Something dangerous, passionate and forbidden. When you deal in death, there's only one way things can end... Or is there? Warning: If you like sparkly unicorns and hearts, Royal Blood IS NOT for you. If you like dark twisty anti-heroes and heart stopping roller coasters, Royal Blood IS for you. If you like teddy bears and kittens with whiskers, Royal Blood IS NOT for you. If you like unapologetic alpha males that talk dirty, Royal Blood IS for you. You have been warned.
A mechanical street map, a deserted slum, a church in ruins, and a football. Four ordinary things lead the Watson children on an extraordinary adventure to a magical land called Elidor. In pursuit of four ancient treasures, the forces of evil have crossed over into our world, and it falls to the Watson children to find the treasures, seal the bridge between worlds, and guard the strayed unicorn Findhorn . . . even though their heroism may cost them everything.
Mills & Boon Intrigue series brings you stories filled with secrets & seduction... HER HUSBAND HAD VANISHED He left no trace except a pregnant bride. A year later, Fritzi Fitzgerald's search for him leads to a remote Alaskan village, and when a man carrying his ID is murdered, Fritzi stands accused. A STRANGER APPEARED He came from the snow-swept tundra a swarthy denim-clad dream man with raven hair and eyes like the coats of white wolves shining in darkness. He claimed he was Fritzi's husband and alibi. A STALKER WAS WATCHING Sharing a snowed-in cabin with her closemouthed rescuer, Fritzi sensed he was connected to her missing spouse. But when the lights went out and eyes followed her in the dark would Nathan Lafarge protect her and her son? HIDDEN IDENTITY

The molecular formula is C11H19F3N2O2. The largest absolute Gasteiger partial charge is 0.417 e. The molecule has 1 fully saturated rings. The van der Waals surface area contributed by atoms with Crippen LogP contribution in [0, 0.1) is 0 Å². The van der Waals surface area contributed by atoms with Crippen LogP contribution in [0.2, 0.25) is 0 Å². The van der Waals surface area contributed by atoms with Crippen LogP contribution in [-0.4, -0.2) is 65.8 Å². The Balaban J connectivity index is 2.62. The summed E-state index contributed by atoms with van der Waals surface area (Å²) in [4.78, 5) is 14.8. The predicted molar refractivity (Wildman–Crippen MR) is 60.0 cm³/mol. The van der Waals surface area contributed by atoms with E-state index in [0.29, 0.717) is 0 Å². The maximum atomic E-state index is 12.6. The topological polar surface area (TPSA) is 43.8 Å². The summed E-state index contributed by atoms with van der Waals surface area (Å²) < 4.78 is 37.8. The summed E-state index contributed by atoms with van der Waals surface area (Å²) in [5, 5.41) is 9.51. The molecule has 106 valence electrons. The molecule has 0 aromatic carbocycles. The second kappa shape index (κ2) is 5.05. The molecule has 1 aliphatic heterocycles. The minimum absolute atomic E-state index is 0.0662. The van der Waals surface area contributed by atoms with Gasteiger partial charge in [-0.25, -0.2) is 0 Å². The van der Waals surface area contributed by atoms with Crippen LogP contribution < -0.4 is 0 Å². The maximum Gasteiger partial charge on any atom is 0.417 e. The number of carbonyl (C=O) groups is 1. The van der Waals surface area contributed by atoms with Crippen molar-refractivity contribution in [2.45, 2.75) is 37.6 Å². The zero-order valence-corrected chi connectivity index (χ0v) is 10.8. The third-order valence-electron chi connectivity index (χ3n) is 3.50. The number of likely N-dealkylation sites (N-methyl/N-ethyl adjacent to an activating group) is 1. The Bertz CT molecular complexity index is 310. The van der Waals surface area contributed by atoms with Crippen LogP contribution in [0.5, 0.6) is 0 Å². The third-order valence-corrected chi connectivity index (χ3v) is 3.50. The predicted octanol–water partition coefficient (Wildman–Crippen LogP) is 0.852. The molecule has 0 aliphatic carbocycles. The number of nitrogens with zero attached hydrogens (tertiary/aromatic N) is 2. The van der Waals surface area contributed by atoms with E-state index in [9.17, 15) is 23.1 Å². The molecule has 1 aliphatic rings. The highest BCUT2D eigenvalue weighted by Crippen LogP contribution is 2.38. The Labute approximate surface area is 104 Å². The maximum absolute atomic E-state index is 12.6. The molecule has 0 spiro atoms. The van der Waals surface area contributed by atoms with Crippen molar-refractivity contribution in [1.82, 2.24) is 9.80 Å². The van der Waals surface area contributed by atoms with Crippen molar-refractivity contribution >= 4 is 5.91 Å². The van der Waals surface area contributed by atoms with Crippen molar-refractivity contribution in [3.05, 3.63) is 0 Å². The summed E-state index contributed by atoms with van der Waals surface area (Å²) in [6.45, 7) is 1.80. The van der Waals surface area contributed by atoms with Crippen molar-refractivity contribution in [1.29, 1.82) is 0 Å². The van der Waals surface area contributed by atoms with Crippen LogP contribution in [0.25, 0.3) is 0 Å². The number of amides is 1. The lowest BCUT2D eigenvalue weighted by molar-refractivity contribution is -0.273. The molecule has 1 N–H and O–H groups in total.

In this profound and profoundly controversial work, a landmark of 20th-century thought originally published in 1971, B. F. Skinner makes his definitive statement about humankind and society. Insisting that the problems of the world today can be solved only by dealing much more effectively with human behavior, Skinner argues that our traditional concepts of freedom and dignity must be sharply revised. They have played an important historical role in our struggle against many kinds of tyranny, he acknowledges, but they are now responsible for the futile defense of a presumed free and autonomous individual; they are perpetuating our use of punishment and blocking the development of more effective cultural practices.
Basing his arguments on the massive results of the experimental analysis of behavior he pioneered, Skinner rejects traditional explanations of behavior in terms of states of mind, feelings, and other mental attributes in favor of explanations to be sought in the interaction between genetic endowment and personal history. He argues that instead of promoting freedom and dignity as personal attributes, we should direct our attention to the physical and social environments in which people live. It is the environment rather than humankind itself that must be changed if the traditional goals of the struggle for freedom and dignity are to be reached. Beyond Freedom and Dignity urges us to reexamine the ideals we have taken for granted and to consider the possibility of a radically behaviorist approach to human problems--one that has appeared to some incompatible with those ideals, but which envisions the building of a world in which humankind can attain its greatest possible achievements.